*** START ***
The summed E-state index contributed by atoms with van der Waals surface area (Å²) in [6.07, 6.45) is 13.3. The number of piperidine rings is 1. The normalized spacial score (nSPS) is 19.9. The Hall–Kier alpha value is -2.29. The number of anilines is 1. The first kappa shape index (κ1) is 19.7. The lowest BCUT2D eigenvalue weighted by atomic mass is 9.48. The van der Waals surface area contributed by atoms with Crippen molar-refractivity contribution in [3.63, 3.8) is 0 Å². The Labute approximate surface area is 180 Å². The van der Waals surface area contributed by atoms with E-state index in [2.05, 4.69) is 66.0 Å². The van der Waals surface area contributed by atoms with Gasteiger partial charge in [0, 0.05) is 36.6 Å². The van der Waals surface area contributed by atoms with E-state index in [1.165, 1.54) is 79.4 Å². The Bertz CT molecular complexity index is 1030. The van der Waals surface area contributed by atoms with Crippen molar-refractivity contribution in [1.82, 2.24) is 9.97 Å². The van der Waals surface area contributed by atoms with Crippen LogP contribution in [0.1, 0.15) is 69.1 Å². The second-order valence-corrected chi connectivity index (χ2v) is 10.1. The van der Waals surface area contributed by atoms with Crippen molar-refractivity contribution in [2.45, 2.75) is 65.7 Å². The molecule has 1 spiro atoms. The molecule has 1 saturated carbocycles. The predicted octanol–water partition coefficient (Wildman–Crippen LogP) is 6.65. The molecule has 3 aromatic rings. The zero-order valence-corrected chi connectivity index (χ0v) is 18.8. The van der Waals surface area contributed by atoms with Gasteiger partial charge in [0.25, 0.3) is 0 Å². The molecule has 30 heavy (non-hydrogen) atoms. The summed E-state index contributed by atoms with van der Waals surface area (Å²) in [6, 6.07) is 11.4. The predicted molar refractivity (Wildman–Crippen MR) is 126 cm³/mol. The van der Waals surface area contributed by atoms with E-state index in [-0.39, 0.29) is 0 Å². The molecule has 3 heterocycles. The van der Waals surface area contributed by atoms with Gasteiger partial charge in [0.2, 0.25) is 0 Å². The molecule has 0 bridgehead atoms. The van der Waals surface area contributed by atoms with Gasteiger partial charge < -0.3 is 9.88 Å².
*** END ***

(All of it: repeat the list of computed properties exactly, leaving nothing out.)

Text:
The summed E-state index contributed by atoms with van der Waals surface area (Å²) in [6.07, 6.45) is 13.3. The number of piperidine rings is 1. The normalized spacial score (nSPS) is 19.9. The Hall–Kier alpha value is -2.29. The number of anilines is 1. The first kappa shape index (κ1) is 19.7. The lowest BCUT2D eigenvalue weighted by atomic mass is 9.48. The van der Waals surface area contributed by atoms with Crippen molar-refractivity contribution in [3.63, 3.8) is 0 Å². The Labute approximate surface area is 180 Å². The van der Waals surface area contributed by atoms with E-state index in [2.05, 4.69) is 66.0 Å². The van der Waals surface area contributed by atoms with Gasteiger partial charge in [0, 0.05) is 36.6 Å². The van der Waals surface area contributed by atoms with E-state index in [1.165, 1.54) is 79.4 Å². The Bertz CT molecular complexity index is 1030. The van der Waals surface area contributed by atoms with Crippen molar-refractivity contribution in [1.82, 2.24) is 9.97 Å². The van der Waals surface area contributed by atoms with Crippen LogP contribution in [0.1, 0.15) is 69.1 Å². The second-order valence-corrected chi connectivity index (χ2v) is 10.1. The van der Waals surface area contributed by atoms with Crippen molar-refractivity contribution in [2.45, 2.75) is 65.7 Å². The molecule has 1 spiro atoms. The molecule has 1 saturated carbocycles. The predicted octanol–water partition coefficient (Wildman–Crippen LogP) is 6.65. The molecule has 3 aromatic rings. The zero-order valence-corrected chi connectivity index (χ0v) is 18.8. The van der Waals surface area contributed by atoms with Gasteiger partial charge in [0.25, 0.3) is 0 Å². The molecule has 30 heavy (non-hydrogen) atoms. The summed E-state index contributed by atoms with van der Waals surface area (Å²) in [6, 6.07) is 11.4. The predicted molar refractivity (Wildman–Crippen MR) is 126 cm³/mol. The van der Waals surface area contributed by atoms with E-state index in [-0.39, 0.29) is 0 Å². The molecule has 3 heterocycles. The van der Waals surface area contributed by atoms with Gasteiger partial charge in [0.2, 0.25) is 0 Å². The molecule has 0 bridgehead atoms. The van der Waals surface area contributed by atoms with Gasteiger partial charge < -0.3 is 9.88 Å².